As with many other things, he was right about digital photography — he went on to turn the iPhone into one of the world’s most used cameras.


From pdnpulse.com, last paragraph from petapixel.com. The picture can be seen in color on softpedia.
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  #6  
Old October 7th, 2011, 11:17 PM
Asher Kelman Asher Kelman is online now
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Default From a reviewer of Apple Gear

I read this an interesting commentary on Steve's uniqueness:

In 2005, Steve Jobs gave the commencement address to the graduating students at Stanford. He told them the secret that defined him in every action, every decision, every creation of his tragically unfinished life:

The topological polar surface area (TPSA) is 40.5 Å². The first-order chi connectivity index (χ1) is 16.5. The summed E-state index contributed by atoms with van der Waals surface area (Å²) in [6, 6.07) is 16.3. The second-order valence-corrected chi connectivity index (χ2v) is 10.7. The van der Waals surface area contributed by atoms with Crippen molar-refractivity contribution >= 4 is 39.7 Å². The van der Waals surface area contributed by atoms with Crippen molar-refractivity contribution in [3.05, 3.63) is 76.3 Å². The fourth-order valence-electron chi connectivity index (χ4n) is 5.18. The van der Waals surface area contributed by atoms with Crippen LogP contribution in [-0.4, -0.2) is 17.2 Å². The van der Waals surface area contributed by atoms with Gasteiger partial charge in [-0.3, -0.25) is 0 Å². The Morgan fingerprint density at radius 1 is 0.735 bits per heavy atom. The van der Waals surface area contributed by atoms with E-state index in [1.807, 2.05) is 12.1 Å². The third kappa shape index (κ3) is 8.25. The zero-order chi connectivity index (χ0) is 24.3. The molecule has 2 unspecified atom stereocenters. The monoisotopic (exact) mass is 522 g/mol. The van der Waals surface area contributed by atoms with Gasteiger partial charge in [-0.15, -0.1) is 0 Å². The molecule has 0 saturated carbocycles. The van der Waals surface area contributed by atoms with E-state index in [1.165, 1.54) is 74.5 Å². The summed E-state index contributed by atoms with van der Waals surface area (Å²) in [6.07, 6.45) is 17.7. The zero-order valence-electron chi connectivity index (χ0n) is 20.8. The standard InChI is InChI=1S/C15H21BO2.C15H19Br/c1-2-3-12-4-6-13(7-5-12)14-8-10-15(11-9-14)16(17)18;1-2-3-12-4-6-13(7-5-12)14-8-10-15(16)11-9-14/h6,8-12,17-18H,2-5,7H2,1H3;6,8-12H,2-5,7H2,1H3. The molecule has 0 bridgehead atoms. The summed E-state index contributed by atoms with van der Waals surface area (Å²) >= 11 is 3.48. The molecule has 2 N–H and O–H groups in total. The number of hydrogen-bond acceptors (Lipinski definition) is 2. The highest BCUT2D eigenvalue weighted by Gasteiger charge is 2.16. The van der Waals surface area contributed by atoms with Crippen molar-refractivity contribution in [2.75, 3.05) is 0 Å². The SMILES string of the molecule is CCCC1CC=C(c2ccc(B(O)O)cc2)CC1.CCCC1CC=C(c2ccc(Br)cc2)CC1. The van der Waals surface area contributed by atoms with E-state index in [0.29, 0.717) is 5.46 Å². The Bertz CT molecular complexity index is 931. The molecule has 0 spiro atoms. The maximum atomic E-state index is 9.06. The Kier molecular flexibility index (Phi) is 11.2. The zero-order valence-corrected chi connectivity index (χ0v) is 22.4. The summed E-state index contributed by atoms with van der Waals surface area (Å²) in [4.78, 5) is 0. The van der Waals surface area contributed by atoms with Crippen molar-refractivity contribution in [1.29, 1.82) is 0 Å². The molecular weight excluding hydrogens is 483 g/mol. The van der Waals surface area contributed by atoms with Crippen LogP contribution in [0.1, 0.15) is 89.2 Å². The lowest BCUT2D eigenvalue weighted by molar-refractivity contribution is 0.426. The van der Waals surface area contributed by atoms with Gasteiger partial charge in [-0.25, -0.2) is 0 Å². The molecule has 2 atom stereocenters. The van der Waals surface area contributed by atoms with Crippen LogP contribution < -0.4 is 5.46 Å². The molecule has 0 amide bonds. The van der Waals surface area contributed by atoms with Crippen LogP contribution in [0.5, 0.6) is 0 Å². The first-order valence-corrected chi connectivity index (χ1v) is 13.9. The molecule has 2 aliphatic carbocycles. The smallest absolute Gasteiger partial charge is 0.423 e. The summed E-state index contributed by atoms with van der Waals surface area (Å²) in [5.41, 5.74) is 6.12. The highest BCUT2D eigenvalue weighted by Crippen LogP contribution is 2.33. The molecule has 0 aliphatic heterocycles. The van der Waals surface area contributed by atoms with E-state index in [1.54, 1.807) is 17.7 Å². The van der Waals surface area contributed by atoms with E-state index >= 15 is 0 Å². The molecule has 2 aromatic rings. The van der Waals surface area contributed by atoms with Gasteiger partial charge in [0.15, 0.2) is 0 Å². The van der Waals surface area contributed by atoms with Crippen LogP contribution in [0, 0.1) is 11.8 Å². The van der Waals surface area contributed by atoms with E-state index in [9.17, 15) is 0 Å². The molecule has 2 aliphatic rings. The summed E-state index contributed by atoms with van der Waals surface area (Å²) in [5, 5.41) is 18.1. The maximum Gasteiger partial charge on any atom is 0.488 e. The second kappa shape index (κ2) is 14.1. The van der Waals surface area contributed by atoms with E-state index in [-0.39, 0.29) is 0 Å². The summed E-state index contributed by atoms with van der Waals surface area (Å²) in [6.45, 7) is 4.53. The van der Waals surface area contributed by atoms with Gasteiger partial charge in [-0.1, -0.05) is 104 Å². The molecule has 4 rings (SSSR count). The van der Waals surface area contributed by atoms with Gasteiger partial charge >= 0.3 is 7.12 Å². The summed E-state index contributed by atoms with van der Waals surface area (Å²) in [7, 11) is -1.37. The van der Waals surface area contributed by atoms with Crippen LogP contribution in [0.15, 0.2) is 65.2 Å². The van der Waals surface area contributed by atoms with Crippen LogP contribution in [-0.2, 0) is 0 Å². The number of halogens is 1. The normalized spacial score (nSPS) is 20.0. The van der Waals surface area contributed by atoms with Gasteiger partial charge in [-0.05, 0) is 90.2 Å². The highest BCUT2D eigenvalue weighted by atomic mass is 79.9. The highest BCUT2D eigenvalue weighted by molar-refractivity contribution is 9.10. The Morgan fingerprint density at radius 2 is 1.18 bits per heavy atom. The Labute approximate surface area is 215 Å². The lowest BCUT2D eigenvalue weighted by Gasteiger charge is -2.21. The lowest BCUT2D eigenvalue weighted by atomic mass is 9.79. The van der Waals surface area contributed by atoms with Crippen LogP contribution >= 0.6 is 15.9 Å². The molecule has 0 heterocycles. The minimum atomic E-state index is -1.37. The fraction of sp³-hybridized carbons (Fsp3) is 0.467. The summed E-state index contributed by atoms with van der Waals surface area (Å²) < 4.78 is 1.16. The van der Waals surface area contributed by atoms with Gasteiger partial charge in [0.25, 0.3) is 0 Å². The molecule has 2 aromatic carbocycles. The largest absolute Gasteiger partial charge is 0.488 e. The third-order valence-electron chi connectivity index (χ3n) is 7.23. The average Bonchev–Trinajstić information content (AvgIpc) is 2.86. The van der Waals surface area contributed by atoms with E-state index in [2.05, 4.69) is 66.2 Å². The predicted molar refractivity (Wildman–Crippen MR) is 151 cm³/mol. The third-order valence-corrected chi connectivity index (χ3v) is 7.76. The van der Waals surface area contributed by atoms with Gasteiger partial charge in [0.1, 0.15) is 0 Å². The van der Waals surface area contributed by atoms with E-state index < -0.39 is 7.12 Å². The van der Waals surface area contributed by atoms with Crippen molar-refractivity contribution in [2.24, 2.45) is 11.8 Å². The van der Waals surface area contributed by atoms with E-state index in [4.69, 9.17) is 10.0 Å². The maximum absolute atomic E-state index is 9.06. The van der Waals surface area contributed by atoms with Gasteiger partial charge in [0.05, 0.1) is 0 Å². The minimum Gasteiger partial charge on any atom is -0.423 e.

“Your time is limited, so don’t waste it living someone else’s life. Don’t be trapped by dogma — which is living with the results of other people’s thinking. Don’t let the noise of others’ opinions drown out your own inner voice. And most important, have the courage to follow your heart and intuition. They somehow already know what you truly want to become. Everything else is secondary.”

That advice is good for us too!
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  #7  
Old October 8th, 2011, 12:47 AM
Cem_Usakligil Cem_Usakligil is offline
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Hi Asher,

Quote:
Originally Posted by Asher Kelman View Post
I read this an interesting commentary on Steve's uniqueness:

In 2005, Steve Jobs gave the commencement address to the graduating students at Stanford. He told them the secret that defined him in every action, every decision, every creation of his tragically unfinished life: